In business process redesign, vital business processes are overhauled to achieve specific goals such as increased return on investment, service improvements, or cost reduction. Any business process, be it production, sales, or financial management workflows can be reworked to achieve the desired goal or goals. Often, re-engineering one process will have a knock-on effect on other processes within the business.
There is nothing so useless as doing efficiently that which should not be done at all. Peter Drucker
Where Does the Term Come From?
BPR was pioneered in the 1990s following the publication of a book titled “Reengineering work: Don’t Automate, Obliterate.” Author Michael Hammer was a former professor of computer science at MIT, and in his controversial work, he implied that managers had been focussing on the wrong issues, automating processes that should be obliterated since it failed to add value.
Hammer felt that instead of adapting technology to existing work processes, business leaders should be adapting work processes to match technology, shedding obsolete tasks along the way. The deciding factor, he said, was that work performed in an organization should add value, and if it didn’t add value, then it should be eliminated entirely.
The concept implies a fundamental review of processes and workflows. Logical as it may sound, the concept had its critics, but it became extremely popular, with up to 60 percent of Fortune 500 companies adopting business process redesign by the mid-1990s.
The big idea behind BPR is that interlinked work processes contribute to specific outcomes and that each process should contribute not only to those outcomes but serve the overall objectives of the business itself.
You might have heard of business process redesign under several other names, such as business process reengineering, business process change management, or business process transformation.
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How is Business Process Redesign Achieved?
Business process redesign or reengineering is more than just a matter of improving what is already there. It implies some form of radical change. Oftentimes, companies will gather a project team and redesign the organization, its mission, strategic goals, assumptions, and processes from scratch, often with the help of specialized external process consultants. They may be seeking ways to:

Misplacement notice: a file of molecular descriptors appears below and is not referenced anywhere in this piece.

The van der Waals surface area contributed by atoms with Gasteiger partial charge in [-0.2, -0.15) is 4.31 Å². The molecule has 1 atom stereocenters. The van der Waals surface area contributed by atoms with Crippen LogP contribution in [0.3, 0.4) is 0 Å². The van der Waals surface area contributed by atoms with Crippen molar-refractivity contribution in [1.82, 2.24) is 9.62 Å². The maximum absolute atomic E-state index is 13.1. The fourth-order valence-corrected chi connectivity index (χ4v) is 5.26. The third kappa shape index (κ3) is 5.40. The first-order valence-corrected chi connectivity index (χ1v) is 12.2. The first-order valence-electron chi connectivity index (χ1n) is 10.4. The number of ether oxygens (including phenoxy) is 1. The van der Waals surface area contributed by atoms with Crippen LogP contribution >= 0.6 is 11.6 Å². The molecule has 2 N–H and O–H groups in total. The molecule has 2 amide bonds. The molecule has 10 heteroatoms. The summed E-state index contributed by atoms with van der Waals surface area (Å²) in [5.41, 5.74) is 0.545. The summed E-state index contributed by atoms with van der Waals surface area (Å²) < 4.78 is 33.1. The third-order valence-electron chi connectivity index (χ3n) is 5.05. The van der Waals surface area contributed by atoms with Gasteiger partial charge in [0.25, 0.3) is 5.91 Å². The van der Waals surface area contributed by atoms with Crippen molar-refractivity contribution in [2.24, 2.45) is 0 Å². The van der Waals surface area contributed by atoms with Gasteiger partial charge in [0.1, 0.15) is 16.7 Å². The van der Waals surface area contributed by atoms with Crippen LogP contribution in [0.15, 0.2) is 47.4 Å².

- Increase productivity
- Reduce cycle times
- Improve product quality
- Achieve more efficient client service
- Implement new technologies
- Restructure and streamline teams
Thus, business process redesign is distinguished from other forms of change by being a radical intervention.
In its purest form, the process begins with the basics: what is the organization there for, what does it hope to achieve, and who will it help. Although this may sound almost superfluous, many businesses find that they have been laboring under mistaken assumptions. Once the “What should we be doing?” question is answered, it’s time to look at the methods to be implemented to achieve that.
Business processes are put under the microscope. What steps are performed to complete each process that is needed to create a final product or service offering? Even the finest details are recorded and analyzed. Each activity is measured, modeled, and then improved. Entire business processes may be redesigned from the ground up or even discarded altogether as not adding value to either the company or its clients.
Not Just “Set up and Go”
One thing is certain, significant change is never easy for organizations. It’s not the type of situation where a few people get together, make the necessary changes and then run with them forever afterward. After all, new processes may be flawed. Thus, business process redesign follows a cycle that is repeated until the desired result is achieved.